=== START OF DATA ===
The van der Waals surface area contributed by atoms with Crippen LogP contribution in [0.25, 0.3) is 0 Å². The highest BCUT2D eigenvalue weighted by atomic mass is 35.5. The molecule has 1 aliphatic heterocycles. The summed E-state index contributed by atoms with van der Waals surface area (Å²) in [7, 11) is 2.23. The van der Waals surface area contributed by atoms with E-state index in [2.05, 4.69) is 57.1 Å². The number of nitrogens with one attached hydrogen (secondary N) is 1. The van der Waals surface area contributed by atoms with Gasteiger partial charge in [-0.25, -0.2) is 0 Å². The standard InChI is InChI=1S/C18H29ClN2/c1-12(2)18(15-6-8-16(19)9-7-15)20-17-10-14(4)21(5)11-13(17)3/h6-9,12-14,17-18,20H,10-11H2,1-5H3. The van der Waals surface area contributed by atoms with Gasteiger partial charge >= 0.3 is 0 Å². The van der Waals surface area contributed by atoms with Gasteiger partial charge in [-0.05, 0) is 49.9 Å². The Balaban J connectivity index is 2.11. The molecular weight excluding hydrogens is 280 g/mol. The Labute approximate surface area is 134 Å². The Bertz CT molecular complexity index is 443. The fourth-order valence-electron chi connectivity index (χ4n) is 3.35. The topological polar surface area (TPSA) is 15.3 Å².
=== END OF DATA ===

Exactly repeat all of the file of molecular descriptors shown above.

The van der Waals surface area contributed by atoms with Crippen LogP contribution in [0.25, 0.3) is 0 Å². The highest BCUT2D eigenvalue weighted by atomic mass is 35.5. The molecule has 1 aliphatic heterocycles. The summed E-state index contributed by atoms with van der Waals surface area (Å²) in [7, 11) is 2.23. The van der Waals surface area contributed by atoms with E-state index in [2.05, 4.69) is 57.1 Å². The number of nitrogens with one attached hydrogen (secondary N) is 1. The van der Waals surface area contributed by atoms with Gasteiger partial charge in [-0.25, -0.2) is 0 Å². The standard InChI is InChI=1S/C18H29ClN2/c1-12(2)18(15-6-8-16(19)9-7-15)20-17-10-14(4)21(5)11-13(17)3/h6-9,12-14,17-18,20H,10-11H2,1-5H3. The van der Waals surface area contributed by atoms with Gasteiger partial charge >= 0.3 is 0 Å². The van der Waals surface area contributed by atoms with Gasteiger partial charge in [-0.05, 0) is 49.9 Å². The Balaban J connectivity index is 2.11. The molecular weight excluding hydrogens is 280 g/mol. The Labute approximate surface area is 134 Å². The Bertz CT molecular complexity index is 443. The fourth-order valence-electron chi connectivity index (χ4n) is 3.35. The topological polar surface area (TPSA) is 15.3 Å².